Countries/Jurisdictions of Primary Concern - El Salvador
El Salvador is part of the transit route for South American cocaine destined for the United States, and the corresponding cash payments returned to South America. The U.S. dollar is the official currency in El Salvador, and the country’s dollarized economy and geographic location make it an ideal haven for transnational organized crime groups, including human smuggling and drug trafficking organizations. Money laundering is primarily related to proceeds from illegal narcotics and organized crime; there is no indication that money laundering is being used to fund terrorist activities. The Central America Four Agreement among El Salvador, Guatemala, Honduras, and Nicaragua allows for the free movement of their citizens across the respective borders, bypassing formal immigration and customs inspection. This agreement is a vulnerability to each country and the region for the cross-border movement of contraband and illicit proceeds of crime.
According to authorities, organized crime groups employ the following mechanisms to launder money: the use of front companies, parking lots, travel agencies, remittances, the import and export of goods, and cargo transportation. Illicit activity includes the use of smurfing operations, whereby small amounts of money are deposited or transferred in a specific pattern to avoid detection by government authorities.
As of December 2013, there are 17 free trade zones (FTZs) operating in El Salvador. The FTZs are comprised of more than 200 companies operating in areas such as textiles, clothing, distribution centers, call centers, business process outsourcing, agribusiness, agriculture, electronics, and metallurgy. A significant number of remittances are transferred through banks, and it is possible narcotics trafficking organizations remit illicit proceeds from drug sales in the United States to El Salvador.
For additional information focusing on terrorist financing, please refer to the Department of State’s Country Reports on Terrorism, which can be found at: http://www.state.gov/j/ct/rls/crt/
DO FINANCIAL INSTITUTIONS ENGAGE IN CURRENCY TRANSACTIONS RELATED TO INTERNATIONAL NARCOTICS TRAFFICKING THAT INCLUDE SIGNIFICANT AMOUNTS OF US CURRENCY; CURRENCY DERIVED FROM ILLEGAL SALES IN THE U.S.; OR ILLEGAL DRUG SALES THAT OTHERWISE SIGNIFICANTLY AFFECT THE U.S.: YES
CRIMINALIZATION OF MONEY LAUNDERING:
“All serious crimes” approach or “list” approach to predicate crimes: All serious crimes
Are legal persons covered: criminally: NO civilly: NO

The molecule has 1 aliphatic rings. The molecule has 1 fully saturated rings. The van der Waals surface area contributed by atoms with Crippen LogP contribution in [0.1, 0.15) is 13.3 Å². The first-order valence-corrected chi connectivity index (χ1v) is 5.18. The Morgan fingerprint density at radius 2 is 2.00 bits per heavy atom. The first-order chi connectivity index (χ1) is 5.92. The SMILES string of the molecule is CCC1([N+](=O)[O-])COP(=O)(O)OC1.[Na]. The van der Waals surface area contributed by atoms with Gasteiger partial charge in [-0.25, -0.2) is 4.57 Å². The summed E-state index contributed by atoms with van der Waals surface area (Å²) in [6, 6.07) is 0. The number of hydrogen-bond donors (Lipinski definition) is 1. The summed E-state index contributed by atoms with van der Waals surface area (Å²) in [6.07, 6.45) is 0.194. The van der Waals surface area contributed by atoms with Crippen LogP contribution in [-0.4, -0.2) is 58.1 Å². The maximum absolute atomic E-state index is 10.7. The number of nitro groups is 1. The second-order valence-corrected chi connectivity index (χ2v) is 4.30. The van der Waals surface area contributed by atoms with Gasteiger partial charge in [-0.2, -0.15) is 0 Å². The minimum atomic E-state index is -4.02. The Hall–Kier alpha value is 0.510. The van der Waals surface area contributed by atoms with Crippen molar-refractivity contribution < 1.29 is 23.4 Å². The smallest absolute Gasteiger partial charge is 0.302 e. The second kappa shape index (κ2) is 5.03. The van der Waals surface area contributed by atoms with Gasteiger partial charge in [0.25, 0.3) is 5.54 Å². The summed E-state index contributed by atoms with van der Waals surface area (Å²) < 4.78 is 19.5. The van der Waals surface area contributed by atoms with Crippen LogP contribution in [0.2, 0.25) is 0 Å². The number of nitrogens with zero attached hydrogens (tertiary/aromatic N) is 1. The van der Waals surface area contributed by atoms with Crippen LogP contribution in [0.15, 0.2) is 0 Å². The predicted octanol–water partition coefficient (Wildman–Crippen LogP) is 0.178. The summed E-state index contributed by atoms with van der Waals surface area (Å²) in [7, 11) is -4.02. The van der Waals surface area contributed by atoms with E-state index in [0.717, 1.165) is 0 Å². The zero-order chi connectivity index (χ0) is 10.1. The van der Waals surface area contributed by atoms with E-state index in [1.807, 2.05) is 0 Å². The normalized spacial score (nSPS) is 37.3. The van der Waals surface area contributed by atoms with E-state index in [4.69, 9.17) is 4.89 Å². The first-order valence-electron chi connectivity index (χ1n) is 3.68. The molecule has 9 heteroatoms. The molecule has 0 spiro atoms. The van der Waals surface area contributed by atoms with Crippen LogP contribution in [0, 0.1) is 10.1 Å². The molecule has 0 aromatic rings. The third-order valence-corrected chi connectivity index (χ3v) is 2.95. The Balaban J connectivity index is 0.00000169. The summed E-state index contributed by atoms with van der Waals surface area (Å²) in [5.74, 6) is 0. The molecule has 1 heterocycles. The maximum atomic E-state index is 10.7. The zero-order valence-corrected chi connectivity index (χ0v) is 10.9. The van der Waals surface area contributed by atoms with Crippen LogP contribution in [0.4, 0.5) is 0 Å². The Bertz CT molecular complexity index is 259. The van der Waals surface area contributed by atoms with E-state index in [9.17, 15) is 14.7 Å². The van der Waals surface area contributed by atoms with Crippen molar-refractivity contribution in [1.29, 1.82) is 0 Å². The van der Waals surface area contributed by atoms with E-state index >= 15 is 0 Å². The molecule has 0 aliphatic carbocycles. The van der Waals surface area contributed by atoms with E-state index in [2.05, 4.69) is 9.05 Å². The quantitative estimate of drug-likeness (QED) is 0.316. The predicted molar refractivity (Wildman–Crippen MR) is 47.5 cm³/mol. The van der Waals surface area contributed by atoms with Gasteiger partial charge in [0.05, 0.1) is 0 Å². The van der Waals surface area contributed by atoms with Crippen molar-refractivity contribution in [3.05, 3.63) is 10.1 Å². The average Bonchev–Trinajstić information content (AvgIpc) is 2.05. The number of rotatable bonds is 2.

KNOW-YOUR-CUSTOMER (KYC) RULES:
Enhanced due diligence procedures for PEPs: Foreign: YES Domestic: YES
KYC covered entities: Banks, agricultural credit institutions, pension funds, insurance companies, money exchanges, auditors, accountants, notaries, gaming centers, auto dealers, and securities dealers
Number of STRs received and time frame: 1,156 in 2013
Number of CTRs received and time frame: 3,416 in 2013
STR covered entities: Banks, agricultural credit institutions, money exchanges, accountants, notaries, gaming centers, auto dealers, and securities dealers
MONEY LAUNDERING CRIMINAL PROSECUTIONS/CONVICTIONS:
Prosecutions: 88 in 2013
Convictions: Not available
RECORDS EXCHANGE MECHANISM:
With U.S.: MLAT: YES Other mechanism: YES
With other governments/jurisdictions: YES
El Salvador is a member of the Caribbean Financial Action Task Force (CFATF), a FATF-style regional body. Its most recent mutual evaluation can be found at: http://www.cfatf-gafic.org/downloadables/mer/El_Salvador_3rd_Round_MER_(Final)_English.pdf
ENFORCEMENT AND IMPLEMENTATION ISSUES AND COMMENTS:
The regulatory institutions charged with money laundering supervision are weak and lack both human resources and sufficient regulatory powers. The Superintendence of the Financial System supervises only those money remitters, accountants, and auditors with a relationship with a bank or bank holding company. Independent entities are not subject to any supervision, nor are other designated non-financial businesses and professions (DNFBPs).
The Government of El Salvador’s General Assembly passed an Asset Forfeiture (AF) Law in November 2013, and is waiting for final presidential signature to implement program establishment. The AF legislation allows the government to sell property seized in conjunction with narcotics arrests and to use the profits for counternarcotics efforts or other authorized use.
In 2013, assets worth $2.7 million were criminally forfeited.
El Salvador should provide a clear prohibition against tipping off in its legislation and regulations, and clarify and enforce its provisions regarding criminal liability for legal persons. The Government of El Salvador should develop regulations, guidelines, and adequate supervisory programs for DNFBPs. El Salvador should lower its CTR threshold from approximately $57,140 to $10,000 to comport with the international standard. El Salvador should provide clear guidance on protecting sensitive operational information and safeguarding information received from international partners.